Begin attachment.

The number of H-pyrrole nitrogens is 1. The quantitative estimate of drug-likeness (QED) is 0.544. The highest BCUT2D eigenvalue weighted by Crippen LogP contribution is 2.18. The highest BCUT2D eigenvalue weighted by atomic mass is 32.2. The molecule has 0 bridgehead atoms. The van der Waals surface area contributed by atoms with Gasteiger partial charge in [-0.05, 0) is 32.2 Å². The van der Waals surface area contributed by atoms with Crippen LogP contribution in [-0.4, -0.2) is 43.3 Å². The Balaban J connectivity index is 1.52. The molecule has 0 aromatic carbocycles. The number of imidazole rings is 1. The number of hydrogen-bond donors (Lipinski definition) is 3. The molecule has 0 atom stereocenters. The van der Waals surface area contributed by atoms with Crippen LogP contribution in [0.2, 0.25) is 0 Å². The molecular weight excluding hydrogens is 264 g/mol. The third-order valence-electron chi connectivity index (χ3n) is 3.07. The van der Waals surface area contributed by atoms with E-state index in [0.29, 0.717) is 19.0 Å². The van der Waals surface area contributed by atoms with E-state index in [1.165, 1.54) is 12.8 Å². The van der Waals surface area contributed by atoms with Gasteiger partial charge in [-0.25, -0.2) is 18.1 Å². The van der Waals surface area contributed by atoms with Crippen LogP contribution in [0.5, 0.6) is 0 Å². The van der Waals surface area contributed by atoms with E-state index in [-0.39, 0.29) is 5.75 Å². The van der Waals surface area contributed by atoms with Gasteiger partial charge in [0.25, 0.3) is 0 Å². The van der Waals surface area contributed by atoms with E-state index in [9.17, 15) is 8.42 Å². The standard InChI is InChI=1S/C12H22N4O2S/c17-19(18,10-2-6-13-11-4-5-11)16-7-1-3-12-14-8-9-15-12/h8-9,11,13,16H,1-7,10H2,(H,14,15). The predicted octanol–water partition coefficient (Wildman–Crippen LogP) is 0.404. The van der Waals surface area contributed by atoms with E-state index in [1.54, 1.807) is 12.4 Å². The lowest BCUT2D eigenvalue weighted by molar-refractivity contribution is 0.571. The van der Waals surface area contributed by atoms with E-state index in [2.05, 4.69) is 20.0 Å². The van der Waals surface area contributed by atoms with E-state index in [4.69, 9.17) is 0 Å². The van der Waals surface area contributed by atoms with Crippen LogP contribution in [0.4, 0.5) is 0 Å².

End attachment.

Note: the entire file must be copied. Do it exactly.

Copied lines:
The number of H-pyrrole nitrogens is 1. The quantitative estimate of drug-likeness (QED) is 0.544. The highest BCUT2D eigenvalue weighted by Crippen LogP contribution is 2.18. The highest BCUT2D eigenvalue weighted by atomic mass is 32.2. The molecule has 0 bridgehead atoms. The van der Waals surface area contributed by atoms with Gasteiger partial charge in [-0.05, 0) is 32.2 Å². The van der Waals surface area contributed by atoms with Crippen LogP contribution in [-0.4, -0.2) is 43.3 Å². The Balaban J connectivity index is 1.52. The molecule has 0 aromatic carbocycles. The number of imidazole rings is 1. The number of hydrogen-bond donors (Lipinski definition) is 3. The molecule has 0 atom stereocenters. The van der Waals surface area contributed by atoms with Crippen LogP contribution in [0.2, 0.25) is 0 Å². The molecular weight excluding hydrogens is 264 g/mol. The third-order valence-electron chi connectivity index (χ3n) is 3.07. The van der Waals surface area contributed by atoms with E-state index in [0.29, 0.717) is 19.0 Å². The van der Waals surface area contributed by atoms with E-state index in [1.165, 1.54) is 12.8 Å². The van der Waals surface area contributed by atoms with Gasteiger partial charge in [-0.25, -0.2) is 18.1 Å². The van der Waals surface area contributed by atoms with Crippen LogP contribution in [0.5, 0.6) is 0 Å². The van der Waals surface area contributed by atoms with E-state index in [-0.39, 0.29) is 5.75 Å². The van der Waals surface area contributed by atoms with Gasteiger partial charge in [0.25, 0.3) is 0 Å². The van der Waals surface area contributed by atoms with E-state index in [9.17, 15) is 8.42 Å². The standard InChI is InChI=1S/C12H22N4O2S/c17-19(18,10-2-6-13-11-4-5-11)16-7-1-3-12-14-8-9-15-12/h8-9,11,13,16H,1-7,10H2,(H,14,15). The predicted octanol–water partition coefficient (Wildman–Crippen LogP) is 0.404. The van der Waals surface area contributed by atoms with E-state index in [1.54, 1.807) is 12.4 Å². The lowest BCUT2D eigenvalue weighted by molar-refractivity contribution is 0.571. The van der Waals surface area contributed by atoms with E-state index in [2.05, 4.69) is 20.0 Å². The van der Waals surface area contributed by atoms with E-state index in [4.69, 9.17) is 0 Å². The van der Waals surface area contributed by atoms with Crippen LogP contribution in [0.4, 0.5) is 0 Å².